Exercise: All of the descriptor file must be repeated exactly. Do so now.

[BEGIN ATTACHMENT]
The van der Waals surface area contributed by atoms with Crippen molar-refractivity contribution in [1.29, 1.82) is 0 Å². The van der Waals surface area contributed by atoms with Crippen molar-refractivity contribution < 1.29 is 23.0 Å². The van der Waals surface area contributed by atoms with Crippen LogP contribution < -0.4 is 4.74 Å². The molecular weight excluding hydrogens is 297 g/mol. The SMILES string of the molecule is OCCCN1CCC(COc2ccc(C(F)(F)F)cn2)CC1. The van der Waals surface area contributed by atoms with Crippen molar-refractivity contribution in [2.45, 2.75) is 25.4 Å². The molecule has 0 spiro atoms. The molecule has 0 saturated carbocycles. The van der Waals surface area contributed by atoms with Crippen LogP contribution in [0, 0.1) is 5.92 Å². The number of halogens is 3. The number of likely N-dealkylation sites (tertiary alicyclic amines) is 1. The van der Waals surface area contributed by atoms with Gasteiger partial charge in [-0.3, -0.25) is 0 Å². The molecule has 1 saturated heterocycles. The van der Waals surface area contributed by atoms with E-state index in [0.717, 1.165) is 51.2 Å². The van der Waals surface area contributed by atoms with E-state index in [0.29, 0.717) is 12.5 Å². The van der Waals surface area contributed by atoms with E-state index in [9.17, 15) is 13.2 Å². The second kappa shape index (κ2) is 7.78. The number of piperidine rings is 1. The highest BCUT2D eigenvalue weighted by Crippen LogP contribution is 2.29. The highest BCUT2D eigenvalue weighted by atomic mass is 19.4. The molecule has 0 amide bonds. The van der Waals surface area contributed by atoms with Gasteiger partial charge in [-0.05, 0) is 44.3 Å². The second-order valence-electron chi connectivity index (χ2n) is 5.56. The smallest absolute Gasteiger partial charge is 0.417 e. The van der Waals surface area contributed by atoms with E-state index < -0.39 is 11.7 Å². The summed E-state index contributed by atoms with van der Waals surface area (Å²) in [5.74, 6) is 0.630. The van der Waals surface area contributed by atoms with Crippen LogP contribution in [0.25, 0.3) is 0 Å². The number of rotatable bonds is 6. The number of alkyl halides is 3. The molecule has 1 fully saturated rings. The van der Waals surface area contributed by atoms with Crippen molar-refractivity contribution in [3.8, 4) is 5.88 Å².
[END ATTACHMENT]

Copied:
The van der Waals surface area contributed by atoms with Crippen molar-refractivity contribution in [1.29, 1.82) is 0 Å². The van der Waals surface area contributed by atoms with Crippen molar-refractivity contribution < 1.29 is 23.0 Å². The van der Waals surface area contributed by atoms with Crippen LogP contribution < -0.4 is 4.74 Å². The molecular weight excluding hydrogens is 297 g/mol. The SMILES string of the molecule is OCCCN1CCC(COc2ccc(C(F)(F)F)cn2)CC1. The van der Waals surface area contributed by atoms with Crippen molar-refractivity contribution in [2.45, 2.75) is 25.4 Å². The molecule has 0 spiro atoms. The molecule has 0 saturated carbocycles. The van der Waals surface area contributed by atoms with Crippen LogP contribution in [0, 0.1) is 5.92 Å². The number of halogens is 3. The number of likely N-dealkylation sites (tertiary alicyclic amines) is 1. The van der Waals surface area contributed by atoms with Gasteiger partial charge in [-0.3, -0.25) is 0 Å². The molecule has 1 saturated heterocycles. The van der Waals surface area contributed by atoms with E-state index in [0.717, 1.165) is 51.2 Å². The van der Waals surface area contributed by atoms with E-state index in [0.29, 0.717) is 12.5 Å². The van der Waals surface area contributed by atoms with E-state index in [9.17, 15) is 13.2 Å². The second kappa shape index (κ2) is 7.78. The number of piperidine rings is 1. The highest BCUT2D eigenvalue weighted by Crippen LogP contribution is 2.29. The highest BCUT2D eigenvalue weighted by atomic mass is 19.4. The molecule has 0 amide bonds. The van der Waals surface area contributed by atoms with Gasteiger partial charge in [-0.05, 0) is 44.3 Å². The second-order valence-electron chi connectivity index (χ2n) is 5.56. The smallest absolute Gasteiger partial charge is 0.417 e. The van der Waals surface area contributed by atoms with E-state index < -0.39 is 11.7 Å². The summed E-state index contributed by atoms with van der Waals surface area (Å²) in [5.74, 6) is 0.630. The van der Waals surface area contributed by atoms with Crippen LogP contribution in [0.25, 0.3) is 0 Å². The number of rotatable bonds is 6. The number of alkyl halides is 3. The molecule has 1 fully saturated rings. The van der Waals surface area contributed by atoms with Crippen molar-refractivity contribution in [3.8, 4) is 5.88 Å².